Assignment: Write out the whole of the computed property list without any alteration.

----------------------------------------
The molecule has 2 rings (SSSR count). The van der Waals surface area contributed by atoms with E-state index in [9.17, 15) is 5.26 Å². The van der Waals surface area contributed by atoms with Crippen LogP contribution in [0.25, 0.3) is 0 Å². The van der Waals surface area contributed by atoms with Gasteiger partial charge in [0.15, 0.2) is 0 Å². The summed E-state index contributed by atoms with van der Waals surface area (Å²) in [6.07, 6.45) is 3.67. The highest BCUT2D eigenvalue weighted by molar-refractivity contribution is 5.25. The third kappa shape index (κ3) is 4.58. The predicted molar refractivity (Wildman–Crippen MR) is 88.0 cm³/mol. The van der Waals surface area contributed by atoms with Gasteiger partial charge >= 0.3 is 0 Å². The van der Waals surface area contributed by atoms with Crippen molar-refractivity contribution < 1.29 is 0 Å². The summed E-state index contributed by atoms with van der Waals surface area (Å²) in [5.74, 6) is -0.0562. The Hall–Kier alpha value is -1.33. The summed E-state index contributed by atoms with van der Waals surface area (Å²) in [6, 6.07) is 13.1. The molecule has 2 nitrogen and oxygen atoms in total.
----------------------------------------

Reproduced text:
The molecule has 2 rings (SSSR count). The van der Waals surface area contributed by atoms with E-state index in [9.17, 15) is 5.26 Å². The van der Waals surface area contributed by atoms with Crippen LogP contribution in [0.25, 0.3) is 0 Å². The van der Waals surface area contributed by atoms with Gasteiger partial charge in [0.15, 0.2) is 0 Å². The summed E-state index contributed by atoms with van der Waals surface area (Å²) in [6.07, 6.45) is 3.67. The highest BCUT2D eigenvalue weighted by molar-refractivity contribution is 5.25. The third kappa shape index (κ3) is 4.58. The predicted molar refractivity (Wildman–Crippen MR) is 88.0 cm³/mol. The van der Waals surface area contributed by atoms with Gasteiger partial charge >= 0.3 is 0 Å². The van der Waals surface area contributed by atoms with Crippen molar-refractivity contribution < 1.29 is 0 Å². The summed E-state index contributed by atoms with van der Waals surface area (Å²) in [5.74, 6) is -0.0562. The Hall–Kier alpha value is -1.33. The summed E-state index contributed by atoms with van der Waals surface area (Å²) in [6, 6.07) is 13.1. The molecule has 2 nitrogen and oxygen atoms in total.